Monday Night Football returns to the New Orleans for the Superdome’s first appearance in primetime since Hurricane Katrina. You can expect a lot of talk about this being a symbolic victory for the city, and a lot of references to the things that occurred in the Dome in the days after the hurricane passed and the levees gave way. I think it will be interesting to see how many references will reflect the common perception of horrors that occurred versus the reality.
Will we hear about the supposed murders, rapes, atrocities and bodies stacked up in the facility’s freezer, presented as common knowledge, or will we hear about how outrageously the media hyped what they couldn’t see and couldn’t bother to verify yet presented as breathless fact? In case you’re scoring at home, here are some excerpts and interesting links (emphasis mine).
The LA Times: Rumors supplanted accurate information and media magnified the problem. Rapes, violence and estimates of the dead were wrong.
… Nagin and Police Chief Eddie Compass appeared on “Oprah” a few days after trouble at the Superdome had peaked.
Compass told of “the little babies getting raped” at the Superdome. And Nagin made his claim about hooligans raping and killing.
State officials this week said their counts of the dead at the city’s two largest evacuation points fell far short of early rumors and news reports. Ten bodies were recovered from the Superdome and four from the Convention Center, said Bob Johannessen, spokesman for the Louisiana Department of Health and Hospitals.
(National Guard officials put the body count at the Superdome at six, saying the other four bodies came from the area around the stadium.)
Of the 841 recorded hurricane-related deaths in Louisiana, four are identified as gunshot victims, Johannessen said. One victim was found in the Superdome but was believed to have been brought there, and one was found at the Convention Center, he added …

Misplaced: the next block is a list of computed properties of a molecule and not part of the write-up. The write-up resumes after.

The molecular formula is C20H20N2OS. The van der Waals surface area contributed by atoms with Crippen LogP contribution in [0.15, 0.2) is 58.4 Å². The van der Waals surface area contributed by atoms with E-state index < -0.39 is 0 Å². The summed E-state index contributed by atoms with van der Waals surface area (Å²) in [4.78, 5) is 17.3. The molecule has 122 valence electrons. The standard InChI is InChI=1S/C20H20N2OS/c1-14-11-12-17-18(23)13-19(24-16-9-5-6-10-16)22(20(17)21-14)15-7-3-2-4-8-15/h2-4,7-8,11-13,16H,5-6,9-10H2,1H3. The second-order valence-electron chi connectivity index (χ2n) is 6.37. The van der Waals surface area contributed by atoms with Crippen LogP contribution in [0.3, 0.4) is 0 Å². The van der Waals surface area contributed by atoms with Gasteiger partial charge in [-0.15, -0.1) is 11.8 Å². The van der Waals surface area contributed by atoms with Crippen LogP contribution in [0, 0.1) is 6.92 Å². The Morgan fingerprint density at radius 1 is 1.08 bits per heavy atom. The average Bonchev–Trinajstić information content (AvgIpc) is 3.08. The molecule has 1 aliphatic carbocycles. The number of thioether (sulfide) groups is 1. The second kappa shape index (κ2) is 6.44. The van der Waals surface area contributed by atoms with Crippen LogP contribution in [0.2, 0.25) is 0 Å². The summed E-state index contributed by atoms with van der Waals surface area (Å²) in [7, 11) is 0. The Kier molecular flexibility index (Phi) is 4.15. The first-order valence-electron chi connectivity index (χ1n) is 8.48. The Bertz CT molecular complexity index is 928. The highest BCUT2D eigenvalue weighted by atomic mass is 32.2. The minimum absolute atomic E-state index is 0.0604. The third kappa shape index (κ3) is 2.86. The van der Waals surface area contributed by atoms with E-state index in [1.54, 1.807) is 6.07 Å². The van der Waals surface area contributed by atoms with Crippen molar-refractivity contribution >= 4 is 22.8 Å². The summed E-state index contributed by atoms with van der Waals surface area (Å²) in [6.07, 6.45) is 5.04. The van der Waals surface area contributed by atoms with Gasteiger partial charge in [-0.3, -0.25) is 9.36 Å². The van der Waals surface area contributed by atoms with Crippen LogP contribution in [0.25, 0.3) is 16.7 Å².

From Real Clear Politics, “What the Media Missed” (for one thing, no babies raped, but seven delivered!):
… Do you remember the dramatic TV footage of National Guard helicopters landing at the Superdome as soon as Katrina passed, dropping off tens of thousands saved from certain death? The corpsmen running with stretchers, in an echo of M*A*S*H, carrying the survivors to ambulances and the medical center? About how the operation, which also included the Coast Guard, regular military units, and local first responders, continued for more than a week?
Me neither. Except that it did happen, and got at best an occasional, parenthetical mention in the national media. The National Guard had its headquarters for Katrina, not just a few peacekeeping troops, in what the media portrayed as the pit of Hell. Hell was one of the safest places to be in New Orleans, smelly as it was. The situation was always under control, not surprisingly because the people in control were always there.
From the Dome, the Louisiana Guard’s main command ran at least 2,500 troops who rode out the storm inside the city, a dozen emergency shelters, 200-plus boats, dozens of high-water vehicles, 150 helicopters, and a triage and medical center that handled up to 5,000 patients (and delivered 7 babies). The Guard command headquarters also coordinated efforts of the police, firefighters and scores of volunteers after the storm knocked out local radio, as well as other regular military and other state Guard units.
Jack Harrison, a spokesman for the National Guard Bureau in Arlington, Virginia, cited “10,244 sorties flown, 88,181 passengers moved, 18,834 cargo tons hauled, 17,411 saves” by air. Unlike the politicians, they had a working chain of command that commandeered more relief aid from other Guard units outside the state. From day one.
There were problems, true: FEMA melted down. Political leaders, from the Mayor to Governor to the White House, showed “A Failure of Initiative”, as a recent House report put it. That report, along with sharply critical studies by the White House and the Senate, delve into the myriad of breakdowns, shortages and miscommunications that hampered relief efforts.
Still, by focusing on the part of the glass that was half-empty, the national media imposed a near total blackout on the nerve center of what may have been the largest, most successful aerial search and rescue operation in history…
Pencils ready? Hit it, Hank!